How to Live Like a Scandi: The Eco-Break Edition

Columnist Alexandra Pereira lets us in on how to achieve hygge, lagom and koselig both at home and on minibreaks across Scandinavia. Here she takes an eco-conscious mini-break among the fjords, mountains and saunas of Oslo.

It may be the home of rather intense black-metal music and world-famous skiing events, but in Oslo, warmth and peace are surprisingly easy to come by too. The summers are famously light and hot, with fjord swims and sunny hikes aplenty - but as with much of Scandinavia, it's "snug" and "dramatic" that the Norwegian capital nails the best.

Oslo may be a tiny city with less than 700,000 residents, but its eco-credentials punch well above its weight. In 2016 it introduced a "climate budget" with a goal to reduce emissions by 95 per cent by 2030; 1,000 trees were planted for the Future Library project two years later; in 2019, it was crowned the European Green Capital.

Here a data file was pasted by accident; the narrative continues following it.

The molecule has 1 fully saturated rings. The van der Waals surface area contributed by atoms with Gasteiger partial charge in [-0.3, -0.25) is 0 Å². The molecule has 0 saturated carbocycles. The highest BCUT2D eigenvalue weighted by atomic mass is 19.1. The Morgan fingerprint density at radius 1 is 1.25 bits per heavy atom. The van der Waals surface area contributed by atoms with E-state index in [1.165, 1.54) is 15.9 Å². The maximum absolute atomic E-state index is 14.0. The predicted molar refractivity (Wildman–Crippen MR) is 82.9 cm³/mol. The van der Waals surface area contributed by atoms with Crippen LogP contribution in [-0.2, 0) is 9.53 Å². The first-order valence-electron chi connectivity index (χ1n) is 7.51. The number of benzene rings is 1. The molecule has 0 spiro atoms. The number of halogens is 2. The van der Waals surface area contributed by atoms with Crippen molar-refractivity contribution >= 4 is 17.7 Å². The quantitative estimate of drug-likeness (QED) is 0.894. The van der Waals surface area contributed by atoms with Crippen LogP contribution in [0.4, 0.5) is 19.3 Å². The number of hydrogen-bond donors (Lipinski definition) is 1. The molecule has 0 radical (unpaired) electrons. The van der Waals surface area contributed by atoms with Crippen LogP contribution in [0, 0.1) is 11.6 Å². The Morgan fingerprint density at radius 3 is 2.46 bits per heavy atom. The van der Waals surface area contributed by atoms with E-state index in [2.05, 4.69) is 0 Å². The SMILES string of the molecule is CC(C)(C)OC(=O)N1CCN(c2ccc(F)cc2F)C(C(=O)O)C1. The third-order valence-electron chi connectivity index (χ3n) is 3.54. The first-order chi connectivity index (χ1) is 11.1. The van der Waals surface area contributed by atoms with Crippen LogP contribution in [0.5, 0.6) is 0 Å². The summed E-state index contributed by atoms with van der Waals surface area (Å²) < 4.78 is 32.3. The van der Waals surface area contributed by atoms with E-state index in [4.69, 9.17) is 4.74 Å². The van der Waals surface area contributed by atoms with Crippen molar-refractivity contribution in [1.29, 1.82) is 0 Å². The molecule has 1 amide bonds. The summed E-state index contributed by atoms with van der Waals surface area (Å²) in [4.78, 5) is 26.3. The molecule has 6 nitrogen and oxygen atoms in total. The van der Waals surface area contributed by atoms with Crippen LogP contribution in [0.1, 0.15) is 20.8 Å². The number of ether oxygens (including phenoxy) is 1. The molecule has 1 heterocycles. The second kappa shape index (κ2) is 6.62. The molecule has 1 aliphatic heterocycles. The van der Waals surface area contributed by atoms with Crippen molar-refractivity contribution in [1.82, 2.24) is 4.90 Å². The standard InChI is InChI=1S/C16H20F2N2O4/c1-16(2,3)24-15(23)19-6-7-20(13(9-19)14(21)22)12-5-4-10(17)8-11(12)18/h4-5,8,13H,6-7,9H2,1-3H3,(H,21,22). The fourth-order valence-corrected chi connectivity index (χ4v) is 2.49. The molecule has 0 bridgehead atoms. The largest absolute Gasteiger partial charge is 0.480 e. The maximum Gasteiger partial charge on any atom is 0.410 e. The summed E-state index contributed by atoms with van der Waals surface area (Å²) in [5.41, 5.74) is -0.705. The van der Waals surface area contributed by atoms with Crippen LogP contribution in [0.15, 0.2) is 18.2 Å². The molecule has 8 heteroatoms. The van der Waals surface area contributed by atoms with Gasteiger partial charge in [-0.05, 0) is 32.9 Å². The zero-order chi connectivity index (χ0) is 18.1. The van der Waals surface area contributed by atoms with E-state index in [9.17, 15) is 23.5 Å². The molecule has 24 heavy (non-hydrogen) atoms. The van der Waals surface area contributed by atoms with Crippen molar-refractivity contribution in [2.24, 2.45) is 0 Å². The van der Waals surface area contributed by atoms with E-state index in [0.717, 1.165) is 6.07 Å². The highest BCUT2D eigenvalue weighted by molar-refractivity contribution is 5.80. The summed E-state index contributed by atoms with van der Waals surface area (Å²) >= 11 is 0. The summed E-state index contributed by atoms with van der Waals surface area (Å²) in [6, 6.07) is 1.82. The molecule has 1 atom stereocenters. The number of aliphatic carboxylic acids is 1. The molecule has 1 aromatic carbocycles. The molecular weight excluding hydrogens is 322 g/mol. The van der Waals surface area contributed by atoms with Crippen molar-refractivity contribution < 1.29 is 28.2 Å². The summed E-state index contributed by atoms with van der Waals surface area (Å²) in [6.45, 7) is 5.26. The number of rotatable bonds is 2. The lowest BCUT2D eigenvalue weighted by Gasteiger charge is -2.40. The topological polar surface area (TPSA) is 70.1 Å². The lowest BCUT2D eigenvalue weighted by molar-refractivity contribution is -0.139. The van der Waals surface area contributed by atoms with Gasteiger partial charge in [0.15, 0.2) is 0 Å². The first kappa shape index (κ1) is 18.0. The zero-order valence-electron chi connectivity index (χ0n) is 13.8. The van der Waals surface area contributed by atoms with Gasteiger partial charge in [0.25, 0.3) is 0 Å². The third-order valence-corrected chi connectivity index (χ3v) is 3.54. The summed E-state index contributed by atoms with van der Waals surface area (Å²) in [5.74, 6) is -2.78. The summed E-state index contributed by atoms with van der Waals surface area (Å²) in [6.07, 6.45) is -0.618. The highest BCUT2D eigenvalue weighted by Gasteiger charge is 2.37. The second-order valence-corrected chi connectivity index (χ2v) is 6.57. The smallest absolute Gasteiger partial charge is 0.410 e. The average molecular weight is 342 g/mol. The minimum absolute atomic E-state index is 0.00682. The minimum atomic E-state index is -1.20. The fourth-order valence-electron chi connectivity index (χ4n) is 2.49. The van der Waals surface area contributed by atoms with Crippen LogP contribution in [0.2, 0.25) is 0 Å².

Oslo's young professionals and creatives may scatter themselves among the hip, diverse neighbourhoods of Grünerløkka and Tøyen, or the more bougie Frogner and St Hanshaugen - all Parisian-esque facades and tree-lined streets of mansions - but the main thing this city's dwellers have in common is their commitment to time spent in nature.

Ergo, the city's green, sustainable-leisure offering is increasing too. Visitors will find eco-friendly hotels committed to eliminating waste and championing reusable materials, restaurants that support third-world communities, as well as spas and saunas scattered between the city's central harbour and the dense surrounding forest.